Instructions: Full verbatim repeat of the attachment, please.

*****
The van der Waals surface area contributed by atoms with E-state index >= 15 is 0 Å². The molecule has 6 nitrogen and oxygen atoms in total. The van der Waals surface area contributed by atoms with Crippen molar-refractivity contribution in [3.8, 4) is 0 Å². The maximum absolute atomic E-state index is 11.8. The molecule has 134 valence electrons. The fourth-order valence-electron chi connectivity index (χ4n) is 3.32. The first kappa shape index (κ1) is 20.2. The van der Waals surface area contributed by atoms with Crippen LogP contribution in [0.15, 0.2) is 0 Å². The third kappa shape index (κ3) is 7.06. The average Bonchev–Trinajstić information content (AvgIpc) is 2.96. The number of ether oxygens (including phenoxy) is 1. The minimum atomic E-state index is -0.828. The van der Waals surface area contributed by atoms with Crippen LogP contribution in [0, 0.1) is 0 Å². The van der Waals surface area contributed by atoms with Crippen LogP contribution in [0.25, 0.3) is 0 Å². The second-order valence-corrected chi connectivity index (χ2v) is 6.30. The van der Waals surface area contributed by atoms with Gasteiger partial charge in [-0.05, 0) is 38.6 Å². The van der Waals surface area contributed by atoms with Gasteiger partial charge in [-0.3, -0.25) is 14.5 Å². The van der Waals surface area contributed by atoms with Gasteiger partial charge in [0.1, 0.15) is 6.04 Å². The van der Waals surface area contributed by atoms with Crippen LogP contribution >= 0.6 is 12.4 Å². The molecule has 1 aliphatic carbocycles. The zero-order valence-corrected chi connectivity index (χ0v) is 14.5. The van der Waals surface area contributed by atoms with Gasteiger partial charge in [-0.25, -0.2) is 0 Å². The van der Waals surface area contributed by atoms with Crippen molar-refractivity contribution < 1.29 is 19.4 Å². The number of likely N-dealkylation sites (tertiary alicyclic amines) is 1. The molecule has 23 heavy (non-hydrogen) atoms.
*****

The van der Waals surface area contributed by atoms with E-state index >= 15 is 0 Å². The molecule has 6 nitrogen and oxygen atoms in total. The van der Waals surface area contributed by atoms with Crippen molar-refractivity contribution in [3.8, 4) is 0 Å². The maximum absolute atomic E-state index is 11.8. The molecule has 134 valence electrons. The fourth-order valence-electron chi connectivity index (χ4n) is 3.32. The first kappa shape index (κ1) is 20.2. The van der Waals surface area contributed by atoms with Crippen LogP contribution in [0.15, 0.2) is 0 Å². The third kappa shape index (κ3) is 7.06. The average Bonchev–Trinajstić information content (AvgIpc) is 2.96. The number of ether oxygens (including phenoxy) is 1. The minimum atomic E-state index is -0.828. The van der Waals surface area contributed by atoms with Crippen LogP contribution in [0, 0.1) is 0 Å². The van der Waals surface area contributed by atoms with Crippen LogP contribution in [0.25, 0.3) is 0 Å². The second-order valence-corrected chi connectivity index (χ2v) is 6.30. The van der Waals surface area contributed by atoms with Gasteiger partial charge in [-0.05, 0) is 38.6 Å². The van der Waals surface area contributed by atoms with Gasteiger partial charge in [-0.3, -0.25) is 14.5 Å². The van der Waals surface area contributed by atoms with Gasteiger partial charge in [0.1, 0.15) is 6.04 Å². The van der Waals surface area contributed by atoms with Crippen LogP contribution >= 0.6 is 12.4 Å². The molecule has 1 aliphatic carbocycles. The zero-order valence-corrected chi connectivity index (χ0v) is 14.5. The van der Waals surface area contributed by atoms with Gasteiger partial charge in [-0.25, -0.2) is 0 Å². The van der Waals surface area contributed by atoms with Crippen molar-refractivity contribution < 1.29 is 19.4 Å². The number of likely N-dealkylation sites (tertiary alicyclic amines) is 1. The molecule has 23 heavy (non-hydrogen) atoms.